• A Blanket (To protect and keep your model comfortable)
  • Socks
  • Alternate Lenses

It’s incredible the difference a blanket and fresh socks can make during an outdoor shoot. No one wants cold feet and keeping the model more comfortable will absolutely make for better results and less editing. I would also strongly recommend becoming more comfortable playing with new styles, themes and locations to gain more experience with split second style decisions. The more experience you have with a variety of different scenarios, the quicker you’ll be able to adapt in the future.

Hope you enjoyed and maybe picked up a new trick or two. If you have any advice to share to new photographer, or us older ones as well, please share in the comments.

Who Am I?

Now days I’m working primarily in health and fitness, working occasionally as an Ironworker, but enjoying my time near home with my man and my dying house plants.

Hi, I’m Eva. I thought we could get to know each other a little today.

I am a little bit of an all over the place kind of woman. Not in a messy or unorganized way, but rather in the way where I am constantly trying to do new things, start new companies, work with new people and explore and build on new skills.

At the age of eighteen I graduate college with a diploma for Graphic Design & Photography. At the age of twenty-two I had completed my apprenticeship in Ironworking, became a Journeyman and passed my Red Seal exam, allowing me to work across the country in my industrial field. In that time I started working with soap, which I formulated to be safe for absolutely everyone, as commercial products often have compositions and ingredients that are harmful to people with ailments or of whom are post surgery.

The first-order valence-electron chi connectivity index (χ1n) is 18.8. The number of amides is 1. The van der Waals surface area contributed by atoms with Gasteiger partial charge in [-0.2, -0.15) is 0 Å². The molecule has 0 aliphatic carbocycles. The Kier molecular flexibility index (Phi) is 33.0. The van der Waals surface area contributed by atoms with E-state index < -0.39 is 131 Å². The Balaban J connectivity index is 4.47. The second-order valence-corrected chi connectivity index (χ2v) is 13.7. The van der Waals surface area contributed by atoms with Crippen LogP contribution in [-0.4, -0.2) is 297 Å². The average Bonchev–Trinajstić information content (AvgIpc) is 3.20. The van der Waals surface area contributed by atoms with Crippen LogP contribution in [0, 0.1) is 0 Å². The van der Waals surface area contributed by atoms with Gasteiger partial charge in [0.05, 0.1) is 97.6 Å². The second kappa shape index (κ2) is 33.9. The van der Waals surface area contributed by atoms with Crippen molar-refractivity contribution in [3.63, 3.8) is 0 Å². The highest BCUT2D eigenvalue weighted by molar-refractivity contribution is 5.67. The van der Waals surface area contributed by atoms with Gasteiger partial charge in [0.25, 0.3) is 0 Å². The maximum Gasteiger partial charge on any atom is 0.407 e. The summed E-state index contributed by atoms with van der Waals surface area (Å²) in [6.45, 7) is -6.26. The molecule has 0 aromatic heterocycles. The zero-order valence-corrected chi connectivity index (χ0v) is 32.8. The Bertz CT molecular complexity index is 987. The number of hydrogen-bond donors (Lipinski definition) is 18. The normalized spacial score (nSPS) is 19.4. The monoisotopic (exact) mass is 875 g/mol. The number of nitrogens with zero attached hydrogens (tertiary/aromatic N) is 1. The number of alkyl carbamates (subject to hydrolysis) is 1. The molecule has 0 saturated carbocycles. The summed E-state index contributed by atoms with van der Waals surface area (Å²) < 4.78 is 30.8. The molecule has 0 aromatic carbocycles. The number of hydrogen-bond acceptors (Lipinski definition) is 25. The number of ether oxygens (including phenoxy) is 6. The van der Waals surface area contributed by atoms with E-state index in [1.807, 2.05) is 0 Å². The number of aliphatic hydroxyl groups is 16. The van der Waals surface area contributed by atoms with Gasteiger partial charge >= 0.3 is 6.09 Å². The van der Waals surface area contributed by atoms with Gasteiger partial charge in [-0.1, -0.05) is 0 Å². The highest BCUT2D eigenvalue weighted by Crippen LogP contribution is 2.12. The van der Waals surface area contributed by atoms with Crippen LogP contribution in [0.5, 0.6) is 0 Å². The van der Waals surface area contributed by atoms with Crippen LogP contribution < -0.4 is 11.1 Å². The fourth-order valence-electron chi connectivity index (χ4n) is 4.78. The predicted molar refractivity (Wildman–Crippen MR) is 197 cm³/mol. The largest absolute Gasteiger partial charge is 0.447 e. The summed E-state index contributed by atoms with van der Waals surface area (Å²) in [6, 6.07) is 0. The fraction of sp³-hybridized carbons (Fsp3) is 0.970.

I also started working in health and fitness during this time. Not because I loved fitness, or due to any strong ties to athleticism. I started because I was over weight and needed help getting control of my body and health. Which turned out to be a great thing because I met a great team of women who really supported me, which lead me to start working with a company that allows me to be the one supporting others in their weight loss and fitness journeys.

Over the years I have dabbled in many things. Painting, sculpture, nail art, photography, videography, YouTube and I even tried my hand at being a green thumb (which did not go well at all). I find that with every new skill or path I take I gain a lot more than just a few more pieces of technical knowledge. I find new people, positive interactions and more than anything, communities that I can be included in.

Now days I’m working primarily in health and fitness, working occasionally as an Ironworker, but enjoying my time near home with my man and my dying house plants.

That’s pretty much me. Which means you got a chance to get to know me, and I would like a chance to get to know you. Tell me who you are, what your passions are and what drives you down in the comments.

If you wanted to find me or see what I’ve been up to lately, my Instagram link is just below.

https://www.instagram.com/evablakeman/